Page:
Occupational injury disparities in the US hotel industry

Authors


  • Work conducted while Joan Moriarty and Eric Frumin were at UNITE HERE.

Abstract

Background

Hotel employees have higher rates of occupational injury and sustain more severe injuries than most other service workers.

Method

OSHA log incidents from five unionized hotel companies for a three-year period were analyzed to estimate injury rates by job, company, and demographic characteristics. Room cleaning work, known to be physically hazardous, was of particular concern.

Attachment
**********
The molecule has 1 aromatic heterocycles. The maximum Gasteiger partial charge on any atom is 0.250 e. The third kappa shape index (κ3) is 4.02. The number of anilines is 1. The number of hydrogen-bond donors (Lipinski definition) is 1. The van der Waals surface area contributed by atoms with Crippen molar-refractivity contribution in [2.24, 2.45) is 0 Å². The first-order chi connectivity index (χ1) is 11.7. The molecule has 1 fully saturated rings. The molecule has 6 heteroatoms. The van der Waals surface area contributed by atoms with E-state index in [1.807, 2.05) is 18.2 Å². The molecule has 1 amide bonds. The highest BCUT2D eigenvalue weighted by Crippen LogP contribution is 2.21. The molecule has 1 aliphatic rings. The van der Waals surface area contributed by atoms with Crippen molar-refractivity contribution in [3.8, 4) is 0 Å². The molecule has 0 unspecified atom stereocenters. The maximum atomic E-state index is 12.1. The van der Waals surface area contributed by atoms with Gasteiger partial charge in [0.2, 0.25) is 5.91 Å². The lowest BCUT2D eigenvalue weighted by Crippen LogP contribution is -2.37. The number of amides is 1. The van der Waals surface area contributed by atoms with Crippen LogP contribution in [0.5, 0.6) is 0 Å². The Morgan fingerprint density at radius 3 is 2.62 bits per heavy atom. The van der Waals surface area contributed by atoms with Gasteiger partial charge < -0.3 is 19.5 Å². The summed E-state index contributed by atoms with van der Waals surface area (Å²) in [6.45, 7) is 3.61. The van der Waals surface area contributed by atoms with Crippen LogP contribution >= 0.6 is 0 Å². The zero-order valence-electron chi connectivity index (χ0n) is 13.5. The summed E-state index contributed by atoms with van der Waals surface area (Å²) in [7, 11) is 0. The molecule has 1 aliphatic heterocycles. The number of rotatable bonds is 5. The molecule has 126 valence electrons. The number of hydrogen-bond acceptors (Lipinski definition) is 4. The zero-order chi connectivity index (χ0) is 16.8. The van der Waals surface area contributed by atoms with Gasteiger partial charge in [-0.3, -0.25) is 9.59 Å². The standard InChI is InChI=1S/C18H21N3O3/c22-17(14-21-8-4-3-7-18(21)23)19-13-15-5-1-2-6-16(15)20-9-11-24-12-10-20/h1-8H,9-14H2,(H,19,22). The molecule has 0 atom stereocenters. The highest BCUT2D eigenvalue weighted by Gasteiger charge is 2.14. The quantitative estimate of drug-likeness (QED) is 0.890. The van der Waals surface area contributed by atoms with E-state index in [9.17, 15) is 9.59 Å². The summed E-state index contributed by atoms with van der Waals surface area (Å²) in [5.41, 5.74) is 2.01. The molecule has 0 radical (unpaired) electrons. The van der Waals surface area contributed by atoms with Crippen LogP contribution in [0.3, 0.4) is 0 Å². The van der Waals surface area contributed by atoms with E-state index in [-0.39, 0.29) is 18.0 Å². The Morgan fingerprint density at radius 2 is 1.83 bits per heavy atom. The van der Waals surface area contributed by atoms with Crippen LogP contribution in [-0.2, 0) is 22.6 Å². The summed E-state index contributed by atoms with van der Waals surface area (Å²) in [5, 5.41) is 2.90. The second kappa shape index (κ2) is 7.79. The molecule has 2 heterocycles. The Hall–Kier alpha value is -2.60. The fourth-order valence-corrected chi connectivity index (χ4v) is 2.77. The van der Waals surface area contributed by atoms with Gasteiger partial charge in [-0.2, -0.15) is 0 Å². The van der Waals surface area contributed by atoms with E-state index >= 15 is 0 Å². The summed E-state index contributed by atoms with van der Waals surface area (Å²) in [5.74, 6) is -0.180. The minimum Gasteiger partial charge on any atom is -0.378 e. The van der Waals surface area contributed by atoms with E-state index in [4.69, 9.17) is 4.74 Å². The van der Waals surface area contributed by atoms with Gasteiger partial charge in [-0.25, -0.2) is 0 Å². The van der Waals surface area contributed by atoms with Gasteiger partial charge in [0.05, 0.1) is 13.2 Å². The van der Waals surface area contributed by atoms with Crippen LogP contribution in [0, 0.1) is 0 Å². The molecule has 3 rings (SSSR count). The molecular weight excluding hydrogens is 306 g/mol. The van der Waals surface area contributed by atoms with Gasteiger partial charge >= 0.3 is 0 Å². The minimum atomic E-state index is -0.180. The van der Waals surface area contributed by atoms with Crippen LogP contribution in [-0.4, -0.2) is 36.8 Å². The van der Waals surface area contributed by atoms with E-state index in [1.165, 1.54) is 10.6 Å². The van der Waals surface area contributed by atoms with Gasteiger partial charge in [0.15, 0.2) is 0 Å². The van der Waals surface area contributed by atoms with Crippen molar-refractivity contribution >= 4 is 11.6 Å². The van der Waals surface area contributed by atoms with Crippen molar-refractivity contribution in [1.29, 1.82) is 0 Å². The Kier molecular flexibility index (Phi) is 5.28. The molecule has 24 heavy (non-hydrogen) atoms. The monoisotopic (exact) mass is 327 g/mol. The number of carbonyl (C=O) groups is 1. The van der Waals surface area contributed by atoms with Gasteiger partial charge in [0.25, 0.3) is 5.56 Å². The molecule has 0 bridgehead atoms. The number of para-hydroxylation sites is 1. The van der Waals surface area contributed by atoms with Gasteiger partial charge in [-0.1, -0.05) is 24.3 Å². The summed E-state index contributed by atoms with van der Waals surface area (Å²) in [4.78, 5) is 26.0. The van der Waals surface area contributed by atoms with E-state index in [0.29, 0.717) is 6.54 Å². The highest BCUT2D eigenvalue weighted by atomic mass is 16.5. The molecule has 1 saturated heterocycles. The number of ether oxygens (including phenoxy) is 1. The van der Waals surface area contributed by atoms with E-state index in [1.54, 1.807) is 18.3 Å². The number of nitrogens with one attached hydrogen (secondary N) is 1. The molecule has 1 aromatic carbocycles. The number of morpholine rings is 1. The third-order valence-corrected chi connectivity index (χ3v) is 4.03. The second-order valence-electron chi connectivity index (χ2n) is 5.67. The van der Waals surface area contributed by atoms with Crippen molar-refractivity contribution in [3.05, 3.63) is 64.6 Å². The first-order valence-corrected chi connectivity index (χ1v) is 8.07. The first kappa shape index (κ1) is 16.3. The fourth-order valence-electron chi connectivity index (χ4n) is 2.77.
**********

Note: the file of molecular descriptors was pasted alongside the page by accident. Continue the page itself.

Results

A total of 2,865 injuries were reported during 55,327 worker-years of observation. The overall injury rate was 5.2 injuries per 100 worker-years. The rate was highest for housekeepers (7.9), Hispanic housekeepers (10.6), and about double in three companies versus two others. Acute trauma rates were highest in kitchen workers (4.0/100) and housekeepers (3.9/100); housekeepers also had the highest rate of musculoskeletal disorders (3.2/100). Age, being female or Hispanic, job title, and company were all independently associated with injury risk.

Conclusion

Sex- and ethnicity-based disparities in injury rates were only partially due to the type of job held and the company in which the work was performed. Am. J. Ind. Med. 53:116–125 2010. © 2009 Wiley-Liss, Inc.

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